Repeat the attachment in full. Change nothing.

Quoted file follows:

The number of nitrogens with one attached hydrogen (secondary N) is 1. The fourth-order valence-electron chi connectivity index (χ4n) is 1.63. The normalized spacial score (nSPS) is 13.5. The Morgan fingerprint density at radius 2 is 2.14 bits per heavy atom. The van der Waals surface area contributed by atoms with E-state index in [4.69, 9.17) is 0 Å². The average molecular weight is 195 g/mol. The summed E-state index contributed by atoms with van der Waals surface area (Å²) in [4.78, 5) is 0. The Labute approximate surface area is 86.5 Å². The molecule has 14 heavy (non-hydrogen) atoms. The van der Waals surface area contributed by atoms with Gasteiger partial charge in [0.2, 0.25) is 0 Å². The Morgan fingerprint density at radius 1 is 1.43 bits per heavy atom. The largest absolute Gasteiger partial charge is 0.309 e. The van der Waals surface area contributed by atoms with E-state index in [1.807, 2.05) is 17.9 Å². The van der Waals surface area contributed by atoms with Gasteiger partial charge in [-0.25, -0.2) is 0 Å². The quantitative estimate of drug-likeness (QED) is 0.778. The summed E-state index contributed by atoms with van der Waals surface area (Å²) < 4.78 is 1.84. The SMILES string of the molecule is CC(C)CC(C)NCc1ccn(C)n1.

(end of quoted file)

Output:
The number of nitrogens with one attached hydrogen (secondary N) is 1. The fourth-order valence-electron chi connectivity index (χ4n) is 1.63. The normalized spacial score (nSPS) is 13.5. The Morgan fingerprint density at radius 2 is 2.14 bits per heavy atom. The van der Waals surface area contributed by atoms with E-state index in [4.69, 9.17) is 0 Å². The average molecular weight is 195 g/mol. The summed E-state index contributed by atoms with van der Waals surface area (Å²) in [4.78, 5) is 0. The Labute approximate surface area is 86.5 Å². The molecule has 14 heavy (non-hydrogen) atoms. The van der Waals surface area contributed by atoms with Gasteiger partial charge in [0.2, 0.25) is 0 Å². The Morgan fingerprint density at radius 1 is 1.43 bits per heavy atom. The largest absolute Gasteiger partial charge is 0.309 e. The van der Waals surface area contributed by atoms with E-state index in [1.807, 2.05) is 17.9 Å². The van der Waals surface area contributed by atoms with Gasteiger partial charge in [-0.25, -0.2) is 0 Å². The quantitative estimate of drug-likeness (QED) is 0.778. The summed E-state index contributed by atoms with van der Waals surface area (Å²) < 4.78 is 1.84. The SMILES string of the molecule is CC(C)CC(C)NCc1ccn(C)n1.